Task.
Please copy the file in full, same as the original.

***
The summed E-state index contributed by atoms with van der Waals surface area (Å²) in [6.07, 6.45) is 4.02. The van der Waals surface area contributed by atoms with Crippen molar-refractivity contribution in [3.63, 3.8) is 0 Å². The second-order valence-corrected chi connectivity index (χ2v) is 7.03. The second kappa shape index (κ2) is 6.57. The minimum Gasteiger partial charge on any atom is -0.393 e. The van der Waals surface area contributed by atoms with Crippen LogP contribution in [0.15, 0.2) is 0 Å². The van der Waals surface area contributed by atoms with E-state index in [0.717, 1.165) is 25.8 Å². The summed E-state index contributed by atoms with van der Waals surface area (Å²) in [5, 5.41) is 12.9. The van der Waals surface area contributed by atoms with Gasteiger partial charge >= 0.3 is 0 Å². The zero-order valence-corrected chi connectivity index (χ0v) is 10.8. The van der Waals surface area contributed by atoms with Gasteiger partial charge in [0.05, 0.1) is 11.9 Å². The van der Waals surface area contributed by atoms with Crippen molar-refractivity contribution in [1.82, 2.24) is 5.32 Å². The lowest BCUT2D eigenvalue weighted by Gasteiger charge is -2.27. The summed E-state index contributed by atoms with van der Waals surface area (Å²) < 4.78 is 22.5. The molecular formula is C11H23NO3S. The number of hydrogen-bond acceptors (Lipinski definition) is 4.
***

The summed E-state index contributed by atoms with van der Waals surface area (Å²) in [6.07, 6.45) is 4.02. The van der Waals surface area contributed by atoms with Crippen molar-refractivity contribution in [3.63, 3.8) is 0 Å². The second-order valence-corrected chi connectivity index (χ2v) is 7.03. The second kappa shape index (κ2) is 6.57. The minimum Gasteiger partial charge on any atom is -0.393 e. The van der Waals surface area contributed by atoms with Crippen LogP contribution in [0.15, 0.2) is 0 Å². The van der Waals surface area contributed by atoms with E-state index in [0.717, 1.165) is 25.8 Å². The summed E-state index contributed by atoms with van der Waals surface area (Å²) in [5, 5.41) is 12.9. The van der Waals surface area contributed by atoms with Gasteiger partial charge >= 0.3 is 0 Å². The zero-order valence-corrected chi connectivity index (χ0v) is 10.8. The van der Waals surface area contributed by atoms with Gasteiger partial charge in [0.05, 0.1) is 11.9 Å². The van der Waals surface area contributed by atoms with Crippen molar-refractivity contribution in [1.82, 2.24) is 5.32 Å². The lowest BCUT2D eigenvalue weighted by Gasteiger charge is -2.27. The summed E-state index contributed by atoms with van der Waals surface area (Å²) < 4.78 is 22.5. The molecular formula is C11H23NO3S. The number of hydrogen-bond acceptors (Lipinski definition) is 4.